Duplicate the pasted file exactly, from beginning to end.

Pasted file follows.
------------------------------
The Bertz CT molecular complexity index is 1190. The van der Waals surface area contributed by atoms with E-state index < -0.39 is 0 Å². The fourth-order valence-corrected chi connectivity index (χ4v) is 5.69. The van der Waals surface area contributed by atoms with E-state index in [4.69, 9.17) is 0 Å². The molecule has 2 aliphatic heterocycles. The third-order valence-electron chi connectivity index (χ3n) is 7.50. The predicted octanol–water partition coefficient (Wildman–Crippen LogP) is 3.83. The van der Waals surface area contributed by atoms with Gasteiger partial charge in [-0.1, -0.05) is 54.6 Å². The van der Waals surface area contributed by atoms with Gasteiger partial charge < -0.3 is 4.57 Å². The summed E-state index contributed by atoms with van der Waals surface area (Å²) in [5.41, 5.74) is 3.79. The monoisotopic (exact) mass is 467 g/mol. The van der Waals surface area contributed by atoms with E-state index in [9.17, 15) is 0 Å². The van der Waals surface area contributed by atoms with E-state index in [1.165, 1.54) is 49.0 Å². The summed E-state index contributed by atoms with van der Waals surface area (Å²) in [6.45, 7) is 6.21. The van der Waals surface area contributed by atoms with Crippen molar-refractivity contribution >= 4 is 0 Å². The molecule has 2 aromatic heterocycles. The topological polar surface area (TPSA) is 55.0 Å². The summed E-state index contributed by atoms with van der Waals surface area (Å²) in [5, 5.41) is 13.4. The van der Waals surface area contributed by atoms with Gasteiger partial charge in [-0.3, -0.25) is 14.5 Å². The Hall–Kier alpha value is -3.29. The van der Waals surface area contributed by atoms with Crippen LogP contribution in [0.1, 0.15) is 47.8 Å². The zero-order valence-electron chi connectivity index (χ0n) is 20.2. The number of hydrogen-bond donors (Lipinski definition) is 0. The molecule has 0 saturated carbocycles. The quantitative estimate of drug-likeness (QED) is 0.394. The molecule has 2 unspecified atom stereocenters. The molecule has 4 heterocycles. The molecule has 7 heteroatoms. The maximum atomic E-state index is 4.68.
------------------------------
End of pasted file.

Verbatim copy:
The Bertz CT molecular complexity index is 1190. The van der Waals surface area contributed by atoms with E-state index < -0.39 is 0 Å². The fourth-order valence-corrected chi connectivity index (χ4v) is 5.69. The van der Waals surface area contributed by atoms with E-state index in [4.69, 9.17) is 0 Å². The molecule has 2 aliphatic heterocycles. The third-order valence-electron chi connectivity index (χ3n) is 7.50. The predicted octanol–water partition coefficient (Wildman–Crippen LogP) is 3.83. The van der Waals surface area contributed by atoms with Gasteiger partial charge in [-0.1, -0.05) is 54.6 Å². The van der Waals surface area contributed by atoms with Gasteiger partial charge < -0.3 is 4.57 Å². The summed E-state index contributed by atoms with van der Waals surface area (Å²) in [5.41, 5.74) is 3.79. The monoisotopic (exact) mass is 467 g/mol. The van der Waals surface area contributed by atoms with E-state index in [9.17, 15) is 0 Å². The van der Waals surface area contributed by atoms with E-state index in [1.165, 1.54) is 49.0 Å². The summed E-state index contributed by atoms with van der Waals surface area (Å²) in [6.45, 7) is 6.21. The van der Waals surface area contributed by atoms with Crippen molar-refractivity contribution >= 4 is 0 Å². The molecule has 2 aromatic heterocycles. The topological polar surface area (TPSA) is 55.0 Å². The summed E-state index contributed by atoms with van der Waals surface area (Å²) in [5, 5.41) is 13.4. The van der Waals surface area contributed by atoms with Gasteiger partial charge in [-0.3, -0.25) is 14.5 Å². The Hall–Kier alpha value is -3.29. The van der Waals surface area contributed by atoms with Crippen LogP contribution in [0.1, 0.15) is 47.8 Å². The zero-order valence-electron chi connectivity index (χ0n) is 20.2. The number of hydrogen-bond donors (Lipinski definition) is 0. The molecule has 0 saturated carbocycles. The quantitative estimate of drug-likeness (QED) is 0.394. The molecule has 2 unspecified atom stereocenters. The molecule has 4 heterocycles. The molecule has 7 heteroatoms. The maximum atomic E-state index is 4.68.